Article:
88 SPACE NUCLEAR PROPULSION FOR HUMAN MARS EXPLORATION Achievement Award, and the NASA Exceptional Science Achievement Award. He received his Ph.D. in physics from Montana State University. TABITHA DODSON is an engineer-scientist, SETA with Gryphon-Schafer Government Services, LLC. She is also the chief engineer of the Demonstration Rocket for Agile Cislunar Operations (DRACO) program at the Defense Advanced Research Projects Agency (DARPA) that is developing a nuclear thermal propulsion system. Previously, Dr. Dodson was an adjunct professor in the Aeronautics and Astronautics Department of the Air Force Institute of Technology (AFIT). She has worked in various positions within the U.S. Air Force, including aerospace engineer and senior scientist, in the fields of spacecraft engineering, space power, and space propulsion. Her research interests and experiences include nuclear thermal propulsion fuels development; advanced space propulsion; and nuclear, quantum, and plasma physics and plasma engineering. She has a Ph.D. in applied physics from the Air Force Institute of Technology and a Ph.D. in mechanical and aerospace engineering from George Washington University. ALEC D. GALLIMORE is the Robert J. Vlasic Dean of Engineering, the Richard F. and Eleanor A. Towner Professor of Engineering, and an Arthur F. Thurnau Professor in the Department of Aerospace Engineering at the University of Michigan (UM), where he is founder and co-director of the Plasmadynamics and Electric Propulsion Laboratory. Previously, Dr. Gallimore served as associate dean for academic affairs and associate dean for research and graduate education at the UM College of Engineering and as associate dean at the Horace H. Rackham School of Graduate Studies. His primary research interests include electric propulsion and plasma diagnostics. He has experience with a wide array of electric propulsion technologies including Hall thrusters, ion thrusters, arcjets, radiofrequency plasma sources, 100-kW-class steady magnetoplasmadynamic (MPD) thrusters, and megawatt-level quasi-steady MPD thrusters. Dr. Gallimore has implemented a variety of probe, microwave, and optical/laser plasma diagnostics. He is a member of the NAE and has served on advisory boards for NASA and DoD, including the U.S. Air Force Scientific Advisory Board. He was awarded the Decoration for Meritorious Civilian Service by the U.S. Air Force and is a fellow of the AIAA. He has a Ph.D. in aerospace engineering from Princeton University. JAMES H. GILLAND is a senior scientist at the Ohio Aerospace Institute and has worked there for 19 years. Dr. Gilland has performed and led mission and system studies for solar and nuclear electric propulsion systems, and he has performed research in high-power electric propulsion thruster concepts, including magnetoplasmadynamic thrusters, Hall thrusters, and innovative wave heated concepts. Dr. Gilland is a fellow of the NASA Institute for Advanced Concepts and an associate fellow of the AIAA. He received his Ph.D. in nuclear engineering and engineering physics from the University of Wisconsin, Madison. BHAVYA LAL is the acting chief of staff at NASA. Before coming to NASA, she led the space technology and policy portfolio at the IDA Science and Technology Policy Institute (STPI). Over the last quarter century, Dr. Lal has developed and applied her expertise in engineering systems and innovation theory and practice to topics in space, making analytic contributions in a range of areas spanning commercial activities in low-Earth orbit and deep space, on-orbit servicing assembly and manufacturing, human exploration, space nuclear power, and space science. Before joining STPI, Dr. Lal was president of C-STPS, LLC, a science and technology policy PREPUBLICATION COPY—SUBJECT TO FURTHER EDITORIAL CORRECTION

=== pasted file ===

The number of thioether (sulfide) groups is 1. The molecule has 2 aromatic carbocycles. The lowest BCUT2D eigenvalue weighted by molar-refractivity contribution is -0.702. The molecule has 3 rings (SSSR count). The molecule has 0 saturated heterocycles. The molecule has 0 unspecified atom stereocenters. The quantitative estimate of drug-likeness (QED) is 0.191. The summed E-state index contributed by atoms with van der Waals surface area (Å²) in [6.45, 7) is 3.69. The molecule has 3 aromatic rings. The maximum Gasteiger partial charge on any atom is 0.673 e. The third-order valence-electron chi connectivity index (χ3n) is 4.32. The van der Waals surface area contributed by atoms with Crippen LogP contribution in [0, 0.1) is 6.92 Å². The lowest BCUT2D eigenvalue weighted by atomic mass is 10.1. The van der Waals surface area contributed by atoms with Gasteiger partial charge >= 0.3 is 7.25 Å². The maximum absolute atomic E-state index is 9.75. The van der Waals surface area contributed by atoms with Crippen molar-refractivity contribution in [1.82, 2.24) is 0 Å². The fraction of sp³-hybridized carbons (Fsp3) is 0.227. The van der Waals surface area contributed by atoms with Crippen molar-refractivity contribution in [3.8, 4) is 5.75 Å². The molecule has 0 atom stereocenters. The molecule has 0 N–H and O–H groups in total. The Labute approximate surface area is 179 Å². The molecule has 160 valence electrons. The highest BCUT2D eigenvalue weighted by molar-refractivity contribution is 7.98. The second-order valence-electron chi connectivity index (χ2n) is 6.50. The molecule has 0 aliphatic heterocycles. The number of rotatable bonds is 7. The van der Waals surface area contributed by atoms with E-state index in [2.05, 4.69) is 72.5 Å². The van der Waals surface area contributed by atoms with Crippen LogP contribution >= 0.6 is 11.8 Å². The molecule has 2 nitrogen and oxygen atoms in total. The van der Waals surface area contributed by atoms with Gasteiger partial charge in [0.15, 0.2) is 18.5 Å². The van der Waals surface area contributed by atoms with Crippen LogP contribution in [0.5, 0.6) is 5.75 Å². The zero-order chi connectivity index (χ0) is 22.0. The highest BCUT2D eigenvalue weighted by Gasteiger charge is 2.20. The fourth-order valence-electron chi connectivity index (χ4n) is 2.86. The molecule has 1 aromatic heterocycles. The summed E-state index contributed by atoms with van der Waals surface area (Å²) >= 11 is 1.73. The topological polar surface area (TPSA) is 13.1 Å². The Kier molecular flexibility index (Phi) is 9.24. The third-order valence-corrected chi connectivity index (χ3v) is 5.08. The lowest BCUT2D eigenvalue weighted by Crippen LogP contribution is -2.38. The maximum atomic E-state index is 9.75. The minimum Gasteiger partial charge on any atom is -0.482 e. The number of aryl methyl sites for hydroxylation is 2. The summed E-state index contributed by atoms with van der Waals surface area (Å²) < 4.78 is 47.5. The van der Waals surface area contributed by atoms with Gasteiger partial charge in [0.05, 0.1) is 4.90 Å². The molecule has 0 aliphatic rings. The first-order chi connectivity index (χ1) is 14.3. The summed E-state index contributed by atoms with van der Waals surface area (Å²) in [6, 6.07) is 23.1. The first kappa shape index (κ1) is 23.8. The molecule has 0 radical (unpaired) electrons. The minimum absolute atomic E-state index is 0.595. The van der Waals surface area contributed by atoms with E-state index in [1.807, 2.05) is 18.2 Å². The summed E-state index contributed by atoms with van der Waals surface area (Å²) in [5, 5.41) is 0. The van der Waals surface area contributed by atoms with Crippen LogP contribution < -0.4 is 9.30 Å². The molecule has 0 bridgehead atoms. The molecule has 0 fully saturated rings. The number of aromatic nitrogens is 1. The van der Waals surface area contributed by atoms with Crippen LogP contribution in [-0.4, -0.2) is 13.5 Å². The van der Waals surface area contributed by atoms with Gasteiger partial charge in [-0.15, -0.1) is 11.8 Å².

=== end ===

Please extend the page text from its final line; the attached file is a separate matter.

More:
APPENDIX C 89 research and consulting firm in Waltham, Massachusetts. Prior to that, she was a researcher at and the director of the Center for Science and Technology Policy Studies at Abt Associates, Inc., in Cambridge, Massachusetts. Dr. Lal holds bachelor’s and master’s degrees in nuclear engineering from the Massachusetts Institute of Technology (MIT), a second master’s in technology and policy also from MIT, and a Ph.D. in public policy and public administration from George Washington University. PARVIZ MOIN is the Franklin P. and Caroline M. Johnson Professor of Mechanical Engineering and the director of the Center for Turbulence Research (CTR) at Stanford University. Established in 1987, CTR is devoted to fundamental studies of multi-physics turbulent flows and is widely recognized as the international focal point for turbulence research, attracting diverse groups of researchers from engineering, mathematics, and physics. Dr. Moin pioneered the use of direct numerical simulation and large eddy simulation techniques for the study of turbulence physics, control, and modeling of fluid mechanics, and he has written widely on the structure of turbulent shear flows. His current research interests include hypersonic flows, two-phase flows, aerodynamic noise, hydro-acoustics, aero-optics, propulsion, numerical methods for multi-scale problems, and flow control. Dr. Moin is the co-editor of the Annual Review of Fluid Mechanics and associate editor of the Journal of Computational Physics. He is the recipient of the NASA Exceptional Scientific Achievement Medal, the AIAA Lawrence Sperry Award, American Physical Society (APS) Fluid Dynamics Prize, AIAA Fluid Dynamics Award, and NASA Outstanding Leadership Medal. Dr. Moin is a member of the Royal Spanish Academy of Engineering. He is a member of the National Academy of Sciences and the NAE, a fellow of the American Physical Society, AIAA, and the American Academy of Arts and Sciences. Dr. Moin received a Ph.D. in mechanical engineering from Stanford University. JOSEPH A. SHOLTIS, JR., is the owner and principal of Sholtis Engineering & Safety Consulting, providing expert nuclear, aerospace, and systems engineering services to government, national laboratories, industry, and academia since 1993. Prior to that, he retired from the U.S. Air Force as a lieutenant colonel, having spent 22 years as a nuclear research officer and a system development program manager spearheading a wide variety of advanced nuclear technologies and systems for space, missile, and unique terrestrial applications. Mr. Sholtis is an expert in space nuclear systems, their safety and reliability, and the risks associated with their launch and use in space. He has been involved in the design and development of U.S. space reactor and radioisotope power systems (RPS), including conception and advancement of particle-based fuels and fuel forms to enhance the design, performance, and safety of future RPS. He has participated in launch safety and mission risk analyses and evaluations of 15 U.S nuclear- powered or nuclear-heated space missions; served as program manager of the SP-100 space reactor program; advised the U.S. delegation to the United Nations Committee on the Peaceful Uses of Outer Space (in particular, the Working Group on Nuclear Power Sources for Space); and served on NASA’s Nuclear Safety Policy Working Group on Nuclear Propulsion for the Space Exploration Initiative and on NASA’s Nuclear Power Assessment Study. He is an associate fellow of the AIAA, a member of the AIAA Aerospace Power Systems Technical Committee (leading a team developing an AIAA White Paper on U.S. Space Nuclear Power Systems), an emeritus member of the American Nuclear Society (ANS) and the ANS Trinity Section, and a former Nuclear Regulatory Commission licensed senior reactor operator and reactor facility director of the Armed Forces Radiobiology Research Institute’s 1.0 MWt TRIGA PREPUBLICATION COPY—SUBJECT TO FURTHER EDITORIAL CORRECTION